Even if you don't consider yourself a daydreamer, you probably spend a lot of time in a state of mental wandering ― it's natural for your mind to drift away from the present moment when you're in the shower, walking to work or doing the dishes.
In recent years, scientists have been paying a lot more attention to mind-wandering, an activity that takes up as much as 50 percent of our waking hours. Psychologists previously tended to view mind-wandering as largely useless, but an emerging body of research suggests that it is a natural and healthy part of our mental lives.
Researchers from the University of British Columbia and the University of California, Berkeley conducted a review of over 200 studies to highlight the relationship between mind-wandering ― often defined in psychological literature as “task-unrelated thought,” or TUT ― and the thinking processes involved in creativity and some mental illnesses, including attention deficit hyperactivity disorder, anxiety and depression.
“Sometimes the mind moves freely from one idea to another, but at other times it keeps coming back to the same idea, drawn by some worry or emotion,” Dr. Kalina Christoff, lead study author and principal investigator of the Cognitive Neuroscience of Thought Laboratory at UBC, said in a statement.
“Understanding what makes thought free and what makes it constrained is crucial because it can help us understand how thoughts move in the minds of those diagnosed with mental illness,” she said.
The Role Of A Wandering Mind
Traditionally, mind-wandering has been defined as thinking that arises spontaneously, without relating to any sort of task or external input. But this definition is only a starting point: Without external focus, the researchers explain, the mind moves from one thought to another ― jumping between memories, imaginings, plans and goals.
This default “spontaneous mode” can be hemmed in in two ways: A person can deliberately turn their attention to a task, or, in the case of someone with a mental health issue, focus can happen because thoughts have gotten stuck on a persistent worry or pulled away by an environmental distraction.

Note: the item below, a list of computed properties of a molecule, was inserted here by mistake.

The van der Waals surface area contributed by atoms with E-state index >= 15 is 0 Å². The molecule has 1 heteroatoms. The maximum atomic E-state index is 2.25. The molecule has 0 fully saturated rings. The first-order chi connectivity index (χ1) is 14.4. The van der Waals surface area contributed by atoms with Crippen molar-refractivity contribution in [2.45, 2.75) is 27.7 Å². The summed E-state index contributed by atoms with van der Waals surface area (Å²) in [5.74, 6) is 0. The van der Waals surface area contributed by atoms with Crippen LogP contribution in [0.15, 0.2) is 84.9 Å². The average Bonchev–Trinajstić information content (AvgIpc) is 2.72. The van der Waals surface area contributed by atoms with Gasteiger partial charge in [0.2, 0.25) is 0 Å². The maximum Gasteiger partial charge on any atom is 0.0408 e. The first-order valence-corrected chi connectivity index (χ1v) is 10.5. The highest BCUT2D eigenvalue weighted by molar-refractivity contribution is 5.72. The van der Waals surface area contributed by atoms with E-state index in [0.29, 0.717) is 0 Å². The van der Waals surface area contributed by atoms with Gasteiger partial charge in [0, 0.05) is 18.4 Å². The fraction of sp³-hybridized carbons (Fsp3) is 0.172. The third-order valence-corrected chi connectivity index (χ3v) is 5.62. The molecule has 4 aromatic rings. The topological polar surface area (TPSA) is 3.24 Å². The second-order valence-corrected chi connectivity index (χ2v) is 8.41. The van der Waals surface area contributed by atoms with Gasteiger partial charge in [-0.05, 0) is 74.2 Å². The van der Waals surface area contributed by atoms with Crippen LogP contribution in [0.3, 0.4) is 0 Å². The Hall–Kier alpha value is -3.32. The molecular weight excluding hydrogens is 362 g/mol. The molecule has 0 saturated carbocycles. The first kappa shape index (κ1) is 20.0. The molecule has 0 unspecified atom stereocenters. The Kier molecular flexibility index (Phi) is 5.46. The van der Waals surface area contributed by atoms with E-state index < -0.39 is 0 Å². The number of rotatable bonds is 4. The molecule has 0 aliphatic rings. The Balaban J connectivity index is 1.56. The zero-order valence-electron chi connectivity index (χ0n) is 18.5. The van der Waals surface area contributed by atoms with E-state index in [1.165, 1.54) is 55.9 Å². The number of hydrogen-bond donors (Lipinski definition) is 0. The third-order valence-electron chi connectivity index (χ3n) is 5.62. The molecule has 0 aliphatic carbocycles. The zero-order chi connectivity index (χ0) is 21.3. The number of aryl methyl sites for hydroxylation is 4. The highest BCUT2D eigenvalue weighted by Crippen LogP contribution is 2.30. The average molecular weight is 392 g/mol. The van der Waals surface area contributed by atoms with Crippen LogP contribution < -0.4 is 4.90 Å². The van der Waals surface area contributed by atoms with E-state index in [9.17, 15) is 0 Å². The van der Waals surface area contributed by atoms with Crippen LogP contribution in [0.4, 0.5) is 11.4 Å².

On a neurological level, the brain's default mode network ― a broad network that engages many different cognitive processes and regions on the internal surface of the brain ― activates when our minds wander. In contrast, when we focus our attention on a goal, plan or environmental stimulus, the part of the brain devoted to external attention is more active.
Specifically, the researchers pinpointed the memory and imaginative centers within the default mode network as being largely responsible for the variety of our spontaneous thoughts.
“You're jumping around from one thing to another,” Zachary Irving, a postdoctoral scholar at the University of California, Berkeley and study co-author who has ADHD, told The Huffington Post. “We think that's the default state of these memory and imaginative structures.”
A Creative Mind Is A Wandering Mind
Creative thinking can be an extension of ordinary mind-wandering, the researchers explained, and a growing body of research has linked daydreaming with creativity. In highly creative people, psychologists have observed a tendency toward a variation on mind-wandering known as “positive-constructive daydreaming,” in which has also been associated with self-awareness, goal-oriented thinking and increased compassion.
The free play of thoughts that occurs in mind-wandering may enable us to think more flexibly and draw more liberally upon our vast internal reservoir of memories, feelings and images in order to create new and unusual connections.
“Mind-wandering in the sense of the mind moving freely from one idea to another has huge benefits in terms of arriving at new ideas,” Christoff said. “It's by virtue of free movement that we generate new ideas, and that's where creativity lies.”
What Mind-Wandering Can Tell Us About Mental Illness
This type of mental activity can provide an important window into the thinking patterns that underly psychological disorders involving alterations in spontaneous thought.
The mind of someone with ADHD, for example, wanders more widely and frequently than that of an average individual. In someone with anxiety and depression, the mind has an unusually strong tendency to get stuck on a particular worry or negative thought.
“Disorders like ADHD and anxiety and depression aren't totally disconnected from what normally goes on in the mind,” Irving said. “There's this ordinary ebb and flow of thoughts, where you're moving from mind-wandering to sticky thoughts to goal-directed thoughts. ... We think of these disorders as exaggerated versions of those sorts of ordinary thoughts.”
So despite what your elementary school teachers may have told you, it's perfectly fine to let your thoughts wander every once in a while. But if you find your mind wandering too much or getting stuck on negative thoughts, it may be time to seek help.
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